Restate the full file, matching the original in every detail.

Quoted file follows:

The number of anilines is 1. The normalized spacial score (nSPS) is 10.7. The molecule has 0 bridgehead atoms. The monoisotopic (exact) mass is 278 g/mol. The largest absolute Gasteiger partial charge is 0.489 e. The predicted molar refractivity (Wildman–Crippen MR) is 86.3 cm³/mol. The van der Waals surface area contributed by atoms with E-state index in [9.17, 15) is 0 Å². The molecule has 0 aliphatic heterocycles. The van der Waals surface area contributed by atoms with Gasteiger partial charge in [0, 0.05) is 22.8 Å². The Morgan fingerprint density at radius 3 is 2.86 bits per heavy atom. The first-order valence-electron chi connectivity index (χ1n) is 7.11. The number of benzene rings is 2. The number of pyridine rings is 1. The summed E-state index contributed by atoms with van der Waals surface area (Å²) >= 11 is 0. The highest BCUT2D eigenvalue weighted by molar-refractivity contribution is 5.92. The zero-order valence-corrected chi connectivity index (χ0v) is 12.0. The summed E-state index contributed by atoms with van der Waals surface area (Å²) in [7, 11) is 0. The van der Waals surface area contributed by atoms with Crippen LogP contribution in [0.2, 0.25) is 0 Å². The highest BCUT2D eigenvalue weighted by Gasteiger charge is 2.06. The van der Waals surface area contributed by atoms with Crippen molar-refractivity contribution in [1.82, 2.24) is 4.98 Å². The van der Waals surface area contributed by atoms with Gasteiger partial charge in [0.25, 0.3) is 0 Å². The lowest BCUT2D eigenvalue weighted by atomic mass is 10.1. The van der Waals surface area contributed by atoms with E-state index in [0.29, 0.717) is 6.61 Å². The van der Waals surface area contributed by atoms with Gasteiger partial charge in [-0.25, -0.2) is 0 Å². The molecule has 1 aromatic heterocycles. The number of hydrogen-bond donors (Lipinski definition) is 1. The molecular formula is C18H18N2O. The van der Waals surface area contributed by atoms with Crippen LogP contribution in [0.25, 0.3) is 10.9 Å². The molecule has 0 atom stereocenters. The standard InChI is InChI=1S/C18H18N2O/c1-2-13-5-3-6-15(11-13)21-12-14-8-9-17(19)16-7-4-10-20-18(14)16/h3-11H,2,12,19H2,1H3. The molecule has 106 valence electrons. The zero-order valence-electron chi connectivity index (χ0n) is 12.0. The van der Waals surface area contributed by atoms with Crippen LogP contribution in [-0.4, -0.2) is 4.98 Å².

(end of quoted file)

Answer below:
The number of anilines is 1. The normalized spacial score (nSPS) is 10.7. The molecule has 0 bridgehead atoms. The monoisotopic (exact) mass is 278 g/mol. The largest absolute Gasteiger partial charge is 0.489 e. The predicted molar refractivity (Wildman–Crippen MR) is 86.3 cm³/mol. The van der Waals surface area contributed by atoms with E-state index in [9.17, 15) is 0 Å². The molecule has 0 aliphatic heterocycles. The van der Waals surface area contributed by atoms with Gasteiger partial charge in [0, 0.05) is 22.8 Å². The Morgan fingerprint density at radius 3 is 2.86 bits per heavy atom. The first-order valence-electron chi connectivity index (χ1n) is 7.11. The number of benzene rings is 2. The number of pyridine rings is 1. The summed E-state index contributed by atoms with van der Waals surface area (Å²) >= 11 is 0. The highest BCUT2D eigenvalue weighted by molar-refractivity contribution is 5.92. The zero-order valence-corrected chi connectivity index (χ0v) is 12.0. The summed E-state index contributed by atoms with van der Waals surface area (Å²) in [7, 11) is 0. The van der Waals surface area contributed by atoms with Crippen LogP contribution in [0.2, 0.25) is 0 Å². The highest BCUT2D eigenvalue weighted by Gasteiger charge is 2.06. The van der Waals surface area contributed by atoms with Crippen molar-refractivity contribution in [1.82, 2.24) is 4.98 Å². The van der Waals surface area contributed by atoms with Gasteiger partial charge in [0.25, 0.3) is 0 Å². The lowest BCUT2D eigenvalue weighted by atomic mass is 10.1. The van der Waals surface area contributed by atoms with E-state index in [0.29, 0.717) is 6.61 Å². The van der Waals surface area contributed by atoms with Gasteiger partial charge in [-0.25, -0.2) is 0 Å². The molecule has 1 aromatic heterocycles. The number of hydrogen-bond donors (Lipinski definition) is 1. The molecular formula is C18H18N2O. The van der Waals surface area contributed by atoms with Crippen LogP contribution in [0.25, 0.3) is 10.9 Å². The molecule has 0 atom stereocenters. The standard InChI is InChI=1S/C18H18N2O/c1-2-13-5-3-6-15(11-13)21-12-14-8-9-17(19)16-7-4-10-20-18(14)16/h3-11H,2,12,19H2,1H3. The molecule has 106 valence electrons. The zero-order valence-electron chi connectivity index (χ0n) is 12.0. The van der Waals surface area contributed by atoms with Crippen LogP contribution in [-0.4, -0.2) is 4.98 Å².